The last few months have been a whirlwind to say the least; although we are in a much better position than we were at the beginning of April, we still have a long way to go before things return to what we used to call ‘normal’.
The commercial property market has taken a big hit, with fears that there will be a lasting impact for years to come. It’s no surprise that many businesses have experienced a tough time and despite government schemes on offer, they will inevitably still have to make redundancies. Fortunately, however, I have witnessed many public clients adapt to the climate and continue to operate without reducing staff.
Whilst many people have used lockdown as a time of reflection, and are reconsidering their careers, I wanted to shine a light on the benefits of the public sector for those contemplating a move.
I spoke with Richard Grass, a public sector consultant, to gather his thoughts on moving into the public sector. Richard started his career in the private sector and then set up his own consultancy business, where he now advises public sector clients. We asked Richard a few different questions about his experience transitioning from the private sector and what advice he’d give to someone thinking about doing the same.
In your opinion, how do the private & public sectors differ?
“It’s important to recognise each area of the public sector has its own drivers and challenges, e.g. local government is quite different in many ways from central government and the NHS.
Also, there are some significant differences between inner London Boroughs and small rural districts or shire authorities in terms of the services they deliver, demographics, property markets etc. But what they do have in common is a public service ethos, and often quite complex stakeholder environments (plus of course the party political dimension in local government).
This means that decisions around asset use are often not made purely on financial grounds, but with consideration of a far wider range of factors including social benefit.
For someone coming from a largely commercial background that does take a while to properly understand. This means of course, that decisions often take longer to make and require wider consultation, an understanding of those different stakeholder perspectives, and the ability to build consensus. Patience and persistence is definitely a virtue for anyone working in the public sector!“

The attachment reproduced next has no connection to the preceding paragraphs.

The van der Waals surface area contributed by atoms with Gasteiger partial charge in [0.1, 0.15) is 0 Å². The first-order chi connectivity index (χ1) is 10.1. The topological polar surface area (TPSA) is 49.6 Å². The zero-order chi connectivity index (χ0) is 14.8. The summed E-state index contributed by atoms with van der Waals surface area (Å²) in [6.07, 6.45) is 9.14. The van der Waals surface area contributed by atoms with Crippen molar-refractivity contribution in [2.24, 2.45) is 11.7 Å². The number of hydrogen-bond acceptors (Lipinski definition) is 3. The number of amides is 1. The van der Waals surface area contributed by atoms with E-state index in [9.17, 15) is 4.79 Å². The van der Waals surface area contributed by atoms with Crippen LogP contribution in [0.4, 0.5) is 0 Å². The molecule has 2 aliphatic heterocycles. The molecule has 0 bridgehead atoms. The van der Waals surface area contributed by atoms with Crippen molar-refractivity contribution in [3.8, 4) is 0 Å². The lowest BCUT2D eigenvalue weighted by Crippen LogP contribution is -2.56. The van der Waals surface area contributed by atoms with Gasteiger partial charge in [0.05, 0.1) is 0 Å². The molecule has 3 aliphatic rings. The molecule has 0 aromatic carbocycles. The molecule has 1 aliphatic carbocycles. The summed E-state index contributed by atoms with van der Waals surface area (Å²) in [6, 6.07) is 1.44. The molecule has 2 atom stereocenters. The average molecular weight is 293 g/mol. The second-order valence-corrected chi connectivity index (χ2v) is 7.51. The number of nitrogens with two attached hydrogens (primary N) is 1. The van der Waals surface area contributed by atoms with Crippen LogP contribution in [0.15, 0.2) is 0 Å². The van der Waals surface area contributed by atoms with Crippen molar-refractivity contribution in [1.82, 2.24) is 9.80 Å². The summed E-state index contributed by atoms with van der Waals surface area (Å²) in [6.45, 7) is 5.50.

Why did you decide to move into the public sector?
“For me as a consultant working with some larger consultancies and then independently as Realign Consulting, this wasn’t a sudden switch from private to public sectors but rather something that happened gradually over several years.
But there came a point around 12 years ago when I did make a conscious decision to focus wholly on public sector clients. I decided to focus my efforts on building my network and understanding of public sector real estate challenges.”
What challenges did you face?
“The whole area of public procurement regulations was and is still a challenge. On the one hand, it is time-consuming and bureaucratic but at the same time, it imposes a useful discipline on clients. They need to be clear at the outset about their objectives and desired outcomes before they approach the market for advice. There is a constant flow of tender opportunities from the public sector.
The other challenge as an independent consultant is that there is none of the support infrastructures that exist within larger businesses. You have to work very hard to keep up to date with new thinking, market trends, and professional development in order to remain relevant.”
How has your background benefitted you?
“I think my career background as a commercial agent and then a consultant to a range of private sector organisations has definitely helped with my work for public sector clients. It gave me not only a good understanding of the real estate market and investment drivers but also exposure to leading-edge thinking, projects on portfolio strategy, workplace, and organisational design & performance. All of these skills have proved very transferrable into the public sector arena.”
What advice would you give to anyone looking to make the change?
“The most important advice I could offer anyone thinking of making a change is to ask yourself whether you are likely to be temperamentally suited to this kind of multi-stakeholder environment where motivations and decisions can be much more nuanced.
Really take the time to research and understand the type of public sector organisation or client that you are thinking of working for – what services are they providing, how does property support the delivery of those services, who are the stakeholders, and what are their priorities, and what is the process through which decisions are made about assets.
A career in the public sector offers more variety than some may think; the layers of complexities and challenges that come with the territory is clear to see. Contrary to what many may believe, the public sector can offer equal career opportunities that rival that of the private sector.”
“Having worked with both sectors over the last four years, one thing that has become more apparent is the need for commercial people to join the public sector. This is due in part to less funding, hence a need to generate revenue elsewhere, namely property.”Ali Wibroe, Principal Recruitment Consultant
The property world now has a lot of challenges ahead but life will inevitably get back on track. If your job is under threat in the private sector then becoming a consultant in the public sector might be a good way to test if it’s for you without the commitment. Now is a great time to work in an environment where you can give back to communities.